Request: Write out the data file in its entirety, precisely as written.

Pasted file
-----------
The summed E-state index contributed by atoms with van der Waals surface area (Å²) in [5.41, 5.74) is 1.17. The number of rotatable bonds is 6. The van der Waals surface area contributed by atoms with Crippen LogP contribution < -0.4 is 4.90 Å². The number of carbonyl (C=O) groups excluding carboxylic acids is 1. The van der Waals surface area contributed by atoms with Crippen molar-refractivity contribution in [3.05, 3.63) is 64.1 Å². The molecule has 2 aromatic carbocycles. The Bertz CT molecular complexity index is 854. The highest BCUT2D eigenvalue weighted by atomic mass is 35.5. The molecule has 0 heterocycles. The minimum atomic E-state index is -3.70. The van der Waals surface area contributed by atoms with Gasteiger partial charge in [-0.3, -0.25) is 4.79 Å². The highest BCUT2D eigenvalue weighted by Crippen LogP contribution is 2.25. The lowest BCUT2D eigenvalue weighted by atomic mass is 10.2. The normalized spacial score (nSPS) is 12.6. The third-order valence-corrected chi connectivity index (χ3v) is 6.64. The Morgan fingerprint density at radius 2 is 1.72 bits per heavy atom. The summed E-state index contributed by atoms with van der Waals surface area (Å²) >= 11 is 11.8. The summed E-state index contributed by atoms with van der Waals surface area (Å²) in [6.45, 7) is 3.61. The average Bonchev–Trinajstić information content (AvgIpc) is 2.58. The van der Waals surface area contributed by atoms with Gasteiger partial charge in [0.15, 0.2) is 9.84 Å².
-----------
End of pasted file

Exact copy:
The summed E-state index contributed by atoms with van der Waals surface area (Å²) in [5.41, 5.74) is 1.17. The number of rotatable bonds is 6. The van der Waals surface area contributed by atoms with Crippen LogP contribution < -0.4 is 4.90 Å². The number of carbonyl (C=O) groups excluding carboxylic acids is 1. The van der Waals surface area contributed by atoms with Crippen molar-refractivity contribution in [3.05, 3.63) is 64.1 Å². The molecule has 2 aromatic carbocycles. The Bertz CT molecular complexity index is 854. The highest BCUT2D eigenvalue weighted by atomic mass is 35.5. The molecule has 0 heterocycles. The minimum atomic E-state index is -3.70. The van der Waals surface area contributed by atoms with Gasteiger partial charge in [-0.3, -0.25) is 4.79 Å². The highest BCUT2D eigenvalue weighted by Crippen LogP contribution is 2.25. The lowest BCUT2D eigenvalue weighted by atomic mass is 10.2. The normalized spacial score (nSPS) is 12.6. The third-order valence-corrected chi connectivity index (χ3v) is 6.64. The Morgan fingerprint density at radius 2 is 1.72 bits per heavy atom. The summed E-state index contributed by atoms with van der Waals surface area (Å²) >= 11 is 11.8. The summed E-state index contributed by atoms with van der Waals surface area (Å²) in [6.45, 7) is 3.61. The average Bonchev–Trinajstić information content (AvgIpc) is 2.58. The van der Waals surface area contributed by atoms with Gasteiger partial charge in [0.15, 0.2) is 9.84 Å².